Hyperspectral data can discern invasive Parthenium hysterophorus weed from other crops and plant species

Parthenium in Pakistan
Parthenium hysterophorus is a nasty noxious weed – considered the seventh most devastating weed across the globe – that not only poses a serious threat to food security but also to livestock and human health.
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The whimsical world of weeds: what’s in a name?

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Invasive plants are everywhere – not just in our domestic gardens but on a grander scale on the grasslands of Kenya and Ethiopia as well as the Great Plains in the United States and Canada, including the world-famous Rocky Mountains.
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Establishing parthenium leaf beetle (Zygogramma bicolorata) at new sites in Pakistan

Zygogramma beetles on parthenium in Pakistan
Parthenium weed (Parthenium hysterophorus) is an aggressive herbaceous plant native to north-east Mexico and is endemic in America, with no economic importance reported. This invasive weed has spread to over 50 countries, including Pakistan. Parthenium is prolific, yielding thousands of small white flowers each forming five seeds and on reaching maturity results in a huge number of…
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Tackling the scale insect problem in Kenya

Scale insects on leaf
Scale insects are a group of very small insects that often don’t look like an average plant pest, but they are a growing problem in countries like Kenya. The pests attack important crops and plants that are integral to the country’s economy such as coffee, citrus and mango and in some cases have been known…
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Endophyte may protect tomatoes from Tuta absoluta pest attack

Healthy tomato crop
Successful colonization of tomato seedlings with Beauveria bassiana fungus could reduce crop losses  Trials in Brazil suggest seedling inoculation with the entomopathogenic fungus Beauveria bassiana could be a viable commercial option for marketing pre-colonized tomato plants ‘resistant’ to the tomato leaf miner Tuta absoluta.
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New paper calls for scientific diplomacy in plant health

Co-authored by leading plant health community representatives a newly-published paper calls for an international research collaboration in the fight against plant pests and diseases. The paper, published in Nature Plants, brought together 28 institutions, including CABI,  and analyses new perspectives and challenges on global phytosanitary research coordination; particularly as human trade and movement continues to…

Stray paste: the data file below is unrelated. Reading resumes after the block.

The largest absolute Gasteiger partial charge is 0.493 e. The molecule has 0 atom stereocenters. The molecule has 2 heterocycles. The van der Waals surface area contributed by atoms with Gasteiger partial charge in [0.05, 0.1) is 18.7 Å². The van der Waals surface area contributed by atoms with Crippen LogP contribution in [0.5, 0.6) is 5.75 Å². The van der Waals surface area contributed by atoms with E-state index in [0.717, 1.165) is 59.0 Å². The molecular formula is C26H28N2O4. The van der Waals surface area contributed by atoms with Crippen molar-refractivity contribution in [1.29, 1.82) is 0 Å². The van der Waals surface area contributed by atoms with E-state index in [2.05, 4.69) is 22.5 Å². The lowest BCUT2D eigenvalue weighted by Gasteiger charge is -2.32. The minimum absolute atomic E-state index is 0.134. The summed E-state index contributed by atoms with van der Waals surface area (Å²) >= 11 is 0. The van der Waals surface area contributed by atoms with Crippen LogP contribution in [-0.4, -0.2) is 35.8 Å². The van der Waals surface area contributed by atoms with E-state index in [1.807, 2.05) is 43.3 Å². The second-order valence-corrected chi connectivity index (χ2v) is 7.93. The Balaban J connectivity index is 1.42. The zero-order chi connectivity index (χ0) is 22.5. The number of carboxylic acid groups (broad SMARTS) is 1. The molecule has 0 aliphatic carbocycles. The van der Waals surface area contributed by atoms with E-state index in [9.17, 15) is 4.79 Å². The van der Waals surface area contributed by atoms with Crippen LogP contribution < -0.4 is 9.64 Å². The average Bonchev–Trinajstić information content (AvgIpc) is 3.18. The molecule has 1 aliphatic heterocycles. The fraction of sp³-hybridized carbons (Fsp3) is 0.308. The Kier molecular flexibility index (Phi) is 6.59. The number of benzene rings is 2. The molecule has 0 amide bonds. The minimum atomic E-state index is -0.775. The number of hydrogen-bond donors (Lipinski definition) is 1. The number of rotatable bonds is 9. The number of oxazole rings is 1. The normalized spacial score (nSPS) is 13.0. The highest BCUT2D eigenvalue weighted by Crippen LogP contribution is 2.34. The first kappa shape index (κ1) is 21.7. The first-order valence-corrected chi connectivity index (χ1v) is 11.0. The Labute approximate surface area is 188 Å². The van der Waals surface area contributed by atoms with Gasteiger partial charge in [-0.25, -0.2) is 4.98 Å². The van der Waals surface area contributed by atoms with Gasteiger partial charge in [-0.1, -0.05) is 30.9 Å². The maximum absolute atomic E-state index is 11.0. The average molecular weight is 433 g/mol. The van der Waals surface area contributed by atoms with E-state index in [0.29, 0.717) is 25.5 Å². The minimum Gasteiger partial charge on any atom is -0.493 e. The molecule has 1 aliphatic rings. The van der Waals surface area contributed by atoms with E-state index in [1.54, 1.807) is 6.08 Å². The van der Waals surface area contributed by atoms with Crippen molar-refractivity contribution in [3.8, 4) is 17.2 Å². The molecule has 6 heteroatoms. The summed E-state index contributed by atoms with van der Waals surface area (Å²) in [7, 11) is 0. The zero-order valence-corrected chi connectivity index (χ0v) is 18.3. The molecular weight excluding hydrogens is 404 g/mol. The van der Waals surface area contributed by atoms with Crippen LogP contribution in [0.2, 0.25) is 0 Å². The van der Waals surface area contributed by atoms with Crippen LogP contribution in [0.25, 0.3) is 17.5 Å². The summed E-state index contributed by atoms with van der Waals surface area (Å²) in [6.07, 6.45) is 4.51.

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CABI refurbishes MoFA laboratory for biological control of invasive species in Ghana

Through its global Action on Invasives (AoI) programme, CABI has refurbished a laboratory housed by the Plant Protection and Regulatory Services Directorate of Ghana’s Ministry of Food and Agriculture (MoFA-PPRSD). The lab supports research efforts aimed at discovering and promoting locally practicable biological control solutions for managing invasive species in Ghana. The refurbishment consisted of…
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Controlling Himalayan balsam, one of the UK’s most invasive weeds

himalayan balsam flower
Himalayan Balsam’s beautiful pink flowers appear between June and September. We take a look at Himalayan balsam (Impatiens glandulifera), one of the UK’s most invasive and problematic weed species, and the work CABI is doing to combat its spread. Why is Himalayan balsam such a big problem?
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Is parthenium’s stem boring weevil safe for release in Pakistan? An update on host range testing

Dr Kazam Ali examining Tagetes erecta plant species for any eggs
Native to tropical America, Parthenium hysterophorus, commonly known as parthenium, has invaded and become a major weed in over 50 countries. Parthenium has covered thousands of hectares of productive and range land in Pakistan. It is an annual herb which effects agriculture, damages biodiversity, affects human and animal health and adversely impacts economic development.
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Dogs can sniff out huanglongbing months before symptoms appear

Study finds that using dogs to survey for citrus greening disease is more accurate and efficient than current methods. Huanglongbing, or citrus greening disease, is a bacterial disease of citrus plants cause by Candidatus Liberibacter spp. It is thought to have been primarily an insect endophyte, but made the jump to its alternative host – citrus plants…
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